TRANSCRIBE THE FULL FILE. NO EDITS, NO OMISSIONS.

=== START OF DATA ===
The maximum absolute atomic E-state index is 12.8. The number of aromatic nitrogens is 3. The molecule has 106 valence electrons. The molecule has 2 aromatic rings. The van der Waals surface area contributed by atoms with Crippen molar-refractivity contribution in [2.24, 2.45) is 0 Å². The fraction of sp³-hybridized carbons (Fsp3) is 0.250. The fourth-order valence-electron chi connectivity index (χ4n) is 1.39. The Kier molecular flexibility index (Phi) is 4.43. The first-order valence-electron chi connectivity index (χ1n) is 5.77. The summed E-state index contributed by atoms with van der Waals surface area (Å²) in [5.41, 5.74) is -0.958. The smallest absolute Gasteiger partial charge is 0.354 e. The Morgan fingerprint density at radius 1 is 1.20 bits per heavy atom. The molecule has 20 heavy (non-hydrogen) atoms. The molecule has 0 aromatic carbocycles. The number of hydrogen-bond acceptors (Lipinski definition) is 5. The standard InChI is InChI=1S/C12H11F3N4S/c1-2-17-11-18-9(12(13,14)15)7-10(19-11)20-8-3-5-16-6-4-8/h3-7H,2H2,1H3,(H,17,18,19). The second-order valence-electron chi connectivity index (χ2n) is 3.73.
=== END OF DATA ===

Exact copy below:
The maximum absolute atomic E-state index is 12.8. The number of aromatic nitrogens is 3. The molecule has 106 valence electrons. The molecule has 2 aromatic rings. The van der Waals surface area contributed by atoms with Crippen molar-refractivity contribution in [2.24, 2.45) is 0 Å². The fraction of sp³-hybridized carbons (Fsp3) is 0.250. The fourth-order valence-electron chi connectivity index (χ4n) is 1.39. The Kier molecular flexibility index (Phi) is 4.43. The first-order valence-electron chi connectivity index (χ1n) is 5.77. The summed E-state index contributed by atoms with van der Waals surface area (Å²) in [5.41, 5.74) is -0.958. The smallest absolute Gasteiger partial charge is 0.354 e. The Morgan fingerprint density at radius 1 is 1.20 bits per heavy atom. The molecule has 20 heavy (non-hydrogen) atoms. The molecule has 0 aromatic carbocycles. The number of hydrogen-bond acceptors (Lipinski definition) is 5. The standard InChI is InChI=1S/C12H11F3N4S/c1-2-17-11-18-9(12(13,14)15)7-10(19-11)20-8-3-5-16-6-4-8/h3-7H,2H2,1H3,(H,17,18,19). The second-order valence-electron chi connectivity index (χ2n) is 3.73.